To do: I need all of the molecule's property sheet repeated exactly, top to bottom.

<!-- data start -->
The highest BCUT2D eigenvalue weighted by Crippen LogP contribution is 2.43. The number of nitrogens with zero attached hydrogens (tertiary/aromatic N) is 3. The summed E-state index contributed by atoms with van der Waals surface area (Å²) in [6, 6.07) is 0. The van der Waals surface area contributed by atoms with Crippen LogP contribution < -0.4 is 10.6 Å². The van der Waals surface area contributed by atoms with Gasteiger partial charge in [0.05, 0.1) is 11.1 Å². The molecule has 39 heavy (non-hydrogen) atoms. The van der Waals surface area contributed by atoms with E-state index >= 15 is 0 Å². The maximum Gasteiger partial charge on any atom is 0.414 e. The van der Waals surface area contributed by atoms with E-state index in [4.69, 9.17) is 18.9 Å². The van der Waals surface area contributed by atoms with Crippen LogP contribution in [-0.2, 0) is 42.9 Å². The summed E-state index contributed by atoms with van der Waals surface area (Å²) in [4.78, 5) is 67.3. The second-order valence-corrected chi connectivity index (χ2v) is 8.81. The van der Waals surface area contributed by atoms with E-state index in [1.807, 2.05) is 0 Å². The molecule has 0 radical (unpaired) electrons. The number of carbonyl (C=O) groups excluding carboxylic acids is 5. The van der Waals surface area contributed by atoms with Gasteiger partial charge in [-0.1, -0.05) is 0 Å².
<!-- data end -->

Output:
The highest BCUT2D eigenvalue weighted by Crippen LogP contribution is 2.43. The number of nitrogens with zero attached hydrogens (tertiary/aromatic N) is 3. The summed E-state index contributed by atoms with van der Waals surface area (Å²) in [6, 6.07) is 0. The van der Waals surface area contributed by atoms with Crippen LogP contribution < -0.4 is 10.6 Å². The van der Waals surface area contributed by atoms with Gasteiger partial charge in [0.05, 0.1) is 11.1 Å². The molecule has 39 heavy (non-hydrogen) atoms. The van der Waals surface area contributed by atoms with E-state index >= 15 is 0 Å². The maximum Gasteiger partial charge on any atom is 0.414 e. The van der Waals surface area contributed by atoms with E-state index in [4.69, 9.17) is 18.9 Å². The van der Waals surface area contributed by atoms with Crippen LogP contribution in [-0.2, 0) is 42.9 Å². The summed E-state index contributed by atoms with van der Waals surface area (Å²) in [4.78, 5) is 67.3. The second-order valence-corrected chi connectivity index (χ2v) is 8.81. The van der Waals surface area contributed by atoms with E-state index in [1.807, 2.05) is 0 Å². The molecule has 0 radical (unpaired) electrons. The number of carbonyl (C=O) groups excluding carboxylic acids is 5. The van der Waals surface area contributed by atoms with Gasteiger partial charge in [-0.1, -0.05) is 0 Å².